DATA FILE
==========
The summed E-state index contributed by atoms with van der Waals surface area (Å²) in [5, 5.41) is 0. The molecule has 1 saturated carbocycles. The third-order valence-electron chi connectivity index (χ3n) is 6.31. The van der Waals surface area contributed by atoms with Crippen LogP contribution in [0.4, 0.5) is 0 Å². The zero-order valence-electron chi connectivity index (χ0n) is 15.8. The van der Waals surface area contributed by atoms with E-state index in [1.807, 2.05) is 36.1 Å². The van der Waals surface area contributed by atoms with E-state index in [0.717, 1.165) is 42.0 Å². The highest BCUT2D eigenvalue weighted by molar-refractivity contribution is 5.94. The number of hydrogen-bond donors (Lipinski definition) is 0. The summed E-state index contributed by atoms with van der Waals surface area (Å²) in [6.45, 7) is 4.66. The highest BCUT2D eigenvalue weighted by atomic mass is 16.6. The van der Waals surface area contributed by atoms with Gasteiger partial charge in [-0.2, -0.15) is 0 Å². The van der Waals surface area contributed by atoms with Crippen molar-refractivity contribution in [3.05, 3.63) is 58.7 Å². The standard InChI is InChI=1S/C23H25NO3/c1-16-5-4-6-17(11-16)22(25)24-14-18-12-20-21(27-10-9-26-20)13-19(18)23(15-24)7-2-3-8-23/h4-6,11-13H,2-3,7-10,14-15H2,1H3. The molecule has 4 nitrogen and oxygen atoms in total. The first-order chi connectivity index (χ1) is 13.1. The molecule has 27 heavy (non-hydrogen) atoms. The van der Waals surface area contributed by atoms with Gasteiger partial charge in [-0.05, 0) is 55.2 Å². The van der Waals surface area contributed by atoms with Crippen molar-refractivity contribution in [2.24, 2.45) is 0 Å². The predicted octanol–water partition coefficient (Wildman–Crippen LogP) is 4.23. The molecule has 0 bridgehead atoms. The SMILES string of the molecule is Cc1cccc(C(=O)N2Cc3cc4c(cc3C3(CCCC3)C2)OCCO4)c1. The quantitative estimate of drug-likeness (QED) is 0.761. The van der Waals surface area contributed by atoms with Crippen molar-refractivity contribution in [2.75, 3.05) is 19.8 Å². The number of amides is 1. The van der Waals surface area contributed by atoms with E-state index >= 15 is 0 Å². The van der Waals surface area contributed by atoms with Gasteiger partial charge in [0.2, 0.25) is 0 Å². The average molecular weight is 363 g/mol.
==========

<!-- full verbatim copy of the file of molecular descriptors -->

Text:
The summed E-state index contributed by atoms with van der Waals surface area (Å²) in [5, 5.41) is 0. The molecule has 1 saturated carbocycles. The third-order valence-electron chi connectivity index (χ3n) is 6.31. The van der Waals surface area contributed by atoms with Crippen LogP contribution in [0.4, 0.5) is 0 Å². The zero-order valence-electron chi connectivity index (χ0n) is 15.8. The van der Waals surface area contributed by atoms with E-state index in [1.807, 2.05) is 36.1 Å². The van der Waals surface area contributed by atoms with E-state index in [0.717, 1.165) is 42.0 Å². The highest BCUT2D eigenvalue weighted by molar-refractivity contribution is 5.94. The number of hydrogen-bond donors (Lipinski definition) is 0. The summed E-state index contributed by atoms with van der Waals surface area (Å²) in [6.45, 7) is 4.66. The highest BCUT2D eigenvalue weighted by atomic mass is 16.6. The van der Waals surface area contributed by atoms with Gasteiger partial charge in [-0.2, -0.15) is 0 Å². The van der Waals surface area contributed by atoms with Crippen molar-refractivity contribution in [3.05, 3.63) is 58.7 Å². The standard InChI is InChI=1S/C23H25NO3/c1-16-5-4-6-17(11-16)22(25)24-14-18-12-20-21(27-10-9-26-20)13-19(18)23(15-24)7-2-3-8-23/h4-6,11-13H,2-3,7-10,14-15H2,1H3. The molecule has 4 nitrogen and oxygen atoms in total. The first-order chi connectivity index (χ1) is 13.1. The molecule has 27 heavy (non-hydrogen) atoms. The van der Waals surface area contributed by atoms with Gasteiger partial charge in [-0.05, 0) is 55.2 Å². The van der Waals surface area contributed by atoms with Crippen molar-refractivity contribution in [2.24, 2.45) is 0 Å². The predicted octanol–water partition coefficient (Wildman–Crippen LogP) is 4.23. The molecule has 0 bridgehead atoms. The SMILES string of the molecule is Cc1cccc(C(=O)N2Cc3cc4c(cc3C3(CCCC3)C2)OCCO4)c1. The quantitative estimate of drug-likeness (QED) is 0.761. The van der Waals surface area contributed by atoms with Crippen molar-refractivity contribution in [2.75, 3.05) is 19.8 Å². The number of amides is 1. The van der Waals surface area contributed by atoms with E-state index >= 15 is 0 Å². The van der Waals surface area contributed by atoms with Gasteiger partial charge in [0.2, 0.25) is 0 Å². The average molecular weight is 363 g/mol.